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FL Stage 17

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Mar 4, 2010
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BroDeal said:
This has to be the biggest load of crap ever. You are going to determine who is doping by their victory salute? Uh-huh.

Landis just won an epic victory and put himself back in contention for winning the Tour after seeing everything fall apart during the previous stage. He was stoked. Anyone would be.

the first bit was what i actually thought. more from anger at himself for bonking the day before. he rode all day like he was angry at himself

the second part of my comment was tongue in cheek
 
Jul 28, 2009
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Dr. Maserati said:
I still believe it was an "echo positive" from a re-infusion of blood.
I agree. In general whenever looking for an explanation for things going wrong a stuff up invariably trumps an implausible Machiavellian plot.

Agree - while I think LA may have been behind getting riders extra scrutiny in an attempt to dial down their doping it would be a dangerous approach to have them caught.
Lets not forget that one of the main benefits of Ferrari's expertise was was the carefully tailored program to avoid detection. It is not at all surprising that once they left people started to come up positive.
 
Neworld said:
Who actually blew the whistle on Fuentes, was it all J. Manzano? Was it truly the Spanish investigatiors or did they have a insider priming them? The Spanish do not appear to want to penalize dopers, even after they test positive, so why 'bust' them in the first place.
Because "the Spanish" are not a monolithic force, and the investigators and Guardia Civil actually do their work as far as antidoping is concerned only to have people higher up shutting them down (think Birotte).

Yes, Manzano was the whistleblower. Back in 2004, before it was cool. He doesn't get enough credit. And yes, it was the work of Spanish investigators.
 
BroDeal said:
This has to be the biggest load of crap ever. You are going to determine who is doping by their victory salute? Uh-huh.

Landis just won an epic victory and put himself back in contention for winning the Tour after seeing everything fall apart during the previous stage. He was stoked. Anyone would be.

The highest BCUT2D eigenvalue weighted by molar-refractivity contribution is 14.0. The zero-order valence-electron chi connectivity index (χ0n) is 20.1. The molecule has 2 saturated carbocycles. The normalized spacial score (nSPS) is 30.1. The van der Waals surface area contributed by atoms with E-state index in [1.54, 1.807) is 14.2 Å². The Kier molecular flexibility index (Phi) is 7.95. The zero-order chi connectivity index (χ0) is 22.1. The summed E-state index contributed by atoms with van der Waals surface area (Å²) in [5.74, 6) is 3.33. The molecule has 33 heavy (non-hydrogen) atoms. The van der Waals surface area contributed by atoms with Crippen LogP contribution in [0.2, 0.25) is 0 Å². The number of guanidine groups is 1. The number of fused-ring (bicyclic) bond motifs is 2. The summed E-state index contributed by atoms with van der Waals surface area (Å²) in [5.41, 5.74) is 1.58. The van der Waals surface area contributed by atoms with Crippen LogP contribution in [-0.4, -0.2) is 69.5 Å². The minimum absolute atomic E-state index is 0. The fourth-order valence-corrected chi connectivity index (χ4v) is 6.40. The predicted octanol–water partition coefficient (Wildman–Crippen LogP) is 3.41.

I guess that is what you meant with your post below..
Just 2 "stoked" riders. Any other inference would have "to be the biggest load of crap ever"

BroDeal said:
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Floyd-Landis-II.jpg


Three out of the top five. Too bad Rogers was not ordered to take it easy so it did not look even more ridiculous.
 
Mar 26, 2009
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Kender said:
the first bit was what i actually thought. more from anger at himself for bonking the day before. he rode all day like he was angry at himself

the second part of my comment was tongue in cheek

Beside the doping part, some part forget how important it's motivation into sport.

After a bad day some guys respond by totally giving up, while some other respond by using their anger to push even harder; imho Landis that day showed to be in the 2nd category.
 
Oct 16, 2010
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rata de sentina said:
I agree. In general whenever looking for an explanation for things going wrong a stuff up invariably trumps an implausible Machiavellian plot.
....

Verbruggen himself threatened somewhere that he could "deliver positive riders". (sorry, no link).
The UCI clearly has (had) a direct influence on testers' actions.
Fränk Schleck claims he was framed/spiked and I have not yet heard a single person in the peloton dismiss that claim as an "implausible Machiavellian plot".

Not saying Floyd was framed (it could of course be an echo-positive), but it's not really that implausbile either.
 
sniper said: